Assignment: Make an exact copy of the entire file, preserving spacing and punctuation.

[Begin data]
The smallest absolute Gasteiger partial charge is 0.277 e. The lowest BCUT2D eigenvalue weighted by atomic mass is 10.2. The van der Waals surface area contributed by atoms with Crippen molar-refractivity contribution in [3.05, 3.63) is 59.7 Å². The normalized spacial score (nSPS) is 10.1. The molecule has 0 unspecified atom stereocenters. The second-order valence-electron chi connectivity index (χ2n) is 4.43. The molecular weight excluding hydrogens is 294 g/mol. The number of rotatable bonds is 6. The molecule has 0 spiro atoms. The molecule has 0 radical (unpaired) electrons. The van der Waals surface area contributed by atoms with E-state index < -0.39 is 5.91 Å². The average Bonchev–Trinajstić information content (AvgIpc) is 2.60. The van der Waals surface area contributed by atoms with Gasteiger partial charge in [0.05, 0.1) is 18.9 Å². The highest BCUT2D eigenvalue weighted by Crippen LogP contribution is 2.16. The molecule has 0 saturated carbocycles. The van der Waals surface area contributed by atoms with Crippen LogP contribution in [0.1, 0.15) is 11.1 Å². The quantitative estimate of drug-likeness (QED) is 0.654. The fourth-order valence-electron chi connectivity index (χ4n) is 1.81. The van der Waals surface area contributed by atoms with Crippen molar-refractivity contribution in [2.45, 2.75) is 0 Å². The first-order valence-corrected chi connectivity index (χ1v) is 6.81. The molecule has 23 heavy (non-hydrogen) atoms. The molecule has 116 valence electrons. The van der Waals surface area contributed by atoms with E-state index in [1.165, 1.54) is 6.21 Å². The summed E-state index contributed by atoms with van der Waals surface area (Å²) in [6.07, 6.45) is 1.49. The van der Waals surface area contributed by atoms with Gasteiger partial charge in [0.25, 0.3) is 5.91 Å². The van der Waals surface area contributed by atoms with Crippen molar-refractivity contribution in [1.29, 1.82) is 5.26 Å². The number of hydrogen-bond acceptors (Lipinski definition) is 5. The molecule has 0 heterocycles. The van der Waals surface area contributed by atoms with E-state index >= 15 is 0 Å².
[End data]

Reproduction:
The smallest absolute Gasteiger partial charge is 0.277 e. The lowest BCUT2D eigenvalue weighted by atomic mass is 10.2. The van der Waals surface area contributed by atoms with Crippen molar-refractivity contribution in [3.05, 3.63) is 59.7 Å². The normalized spacial score (nSPS) is 10.1. The molecule has 0 unspecified atom stereocenters. The second-order valence-electron chi connectivity index (χ2n) is 4.43. The molecular weight excluding hydrogens is 294 g/mol. The number of rotatable bonds is 6. The molecule has 0 spiro atoms. The molecule has 0 radical (unpaired) electrons. The van der Waals surface area contributed by atoms with E-state index < -0.39 is 5.91 Å². The average Bonchev–Trinajstić information content (AvgIpc) is 2.60. The van der Waals surface area contributed by atoms with Gasteiger partial charge in [0.05, 0.1) is 18.9 Å². The highest BCUT2D eigenvalue weighted by Crippen LogP contribution is 2.16. The molecule has 0 saturated carbocycles. The van der Waals surface area contributed by atoms with Crippen LogP contribution in [0.1, 0.15) is 11.1 Å². The quantitative estimate of drug-likeness (QED) is 0.654. The fourth-order valence-electron chi connectivity index (χ4n) is 1.81. The van der Waals surface area contributed by atoms with Crippen molar-refractivity contribution in [2.45, 2.75) is 0 Å². The first-order valence-corrected chi connectivity index (χ1v) is 6.81. The molecule has 23 heavy (non-hydrogen) atoms. The molecule has 116 valence electrons. The van der Waals surface area contributed by atoms with E-state index in [1.165, 1.54) is 6.21 Å². The summed E-state index contributed by atoms with van der Waals surface area (Å²) in [6.07, 6.45) is 1.49. The van der Waals surface area contributed by atoms with Gasteiger partial charge in [0.25, 0.3) is 5.91 Å². The van der Waals surface area contributed by atoms with Crippen molar-refractivity contribution in [1.29, 1.82) is 5.26 Å². The number of hydrogen-bond acceptors (Lipinski definition) is 5. The molecule has 0 heterocycles. The van der Waals surface area contributed by atoms with E-state index >= 15 is 0 Å².